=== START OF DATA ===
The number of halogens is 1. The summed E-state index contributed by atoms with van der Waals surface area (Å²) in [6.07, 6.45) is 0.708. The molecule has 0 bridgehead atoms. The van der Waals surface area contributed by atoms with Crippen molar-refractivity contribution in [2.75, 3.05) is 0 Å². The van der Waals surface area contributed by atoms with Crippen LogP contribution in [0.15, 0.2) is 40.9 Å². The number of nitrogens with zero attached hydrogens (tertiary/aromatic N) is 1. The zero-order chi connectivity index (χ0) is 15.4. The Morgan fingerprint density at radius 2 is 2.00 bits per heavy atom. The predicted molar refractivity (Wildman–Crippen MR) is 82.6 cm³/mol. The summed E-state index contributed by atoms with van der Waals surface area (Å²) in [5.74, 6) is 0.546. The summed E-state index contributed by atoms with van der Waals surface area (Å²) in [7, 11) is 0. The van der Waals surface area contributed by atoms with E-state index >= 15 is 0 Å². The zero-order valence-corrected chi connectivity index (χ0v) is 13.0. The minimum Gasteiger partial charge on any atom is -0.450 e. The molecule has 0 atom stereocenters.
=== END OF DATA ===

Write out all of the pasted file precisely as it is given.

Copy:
The number of halogens is 1. The summed E-state index contributed by atoms with van der Waals surface area (Å²) in [6.07, 6.45) is 0.708. The molecule has 0 bridgehead atoms. The van der Waals surface area contributed by atoms with Crippen molar-refractivity contribution in [2.75, 3.05) is 0 Å². The van der Waals surface area contributed by atoms with Crippen LogP contribution in [0.15, 0.2) is 40.9 Å². The number of nitrogens with zero attached hydrogens (tertiary/aromatic N) is 1. The zero-order chi connectivity index (χ0) is 15.4. The Morgan fingerprint density at radius 2 is 2.00 bits per heavy atom. The predicted molar refractivity (Wildman–Crippen MR) is 82.6 cm³/mol. The summed E-state index contributed by atoms with van der Waals surface area (Å²) in [5.74, 6) is 0.546. The summed E-state index contributed by atoms with van der Waals surface area (Å²) in [7, 11) is 0. The van der Waals surface area contributed by atoms with E-state index >= 15 is 0 Å². The zero-order valence-corrected chi connectivity index (χ0v) is 13.0. The minimum Gasteiger partial charge on any atom is -0.450 e. The molecule has 0 atom stereocenters.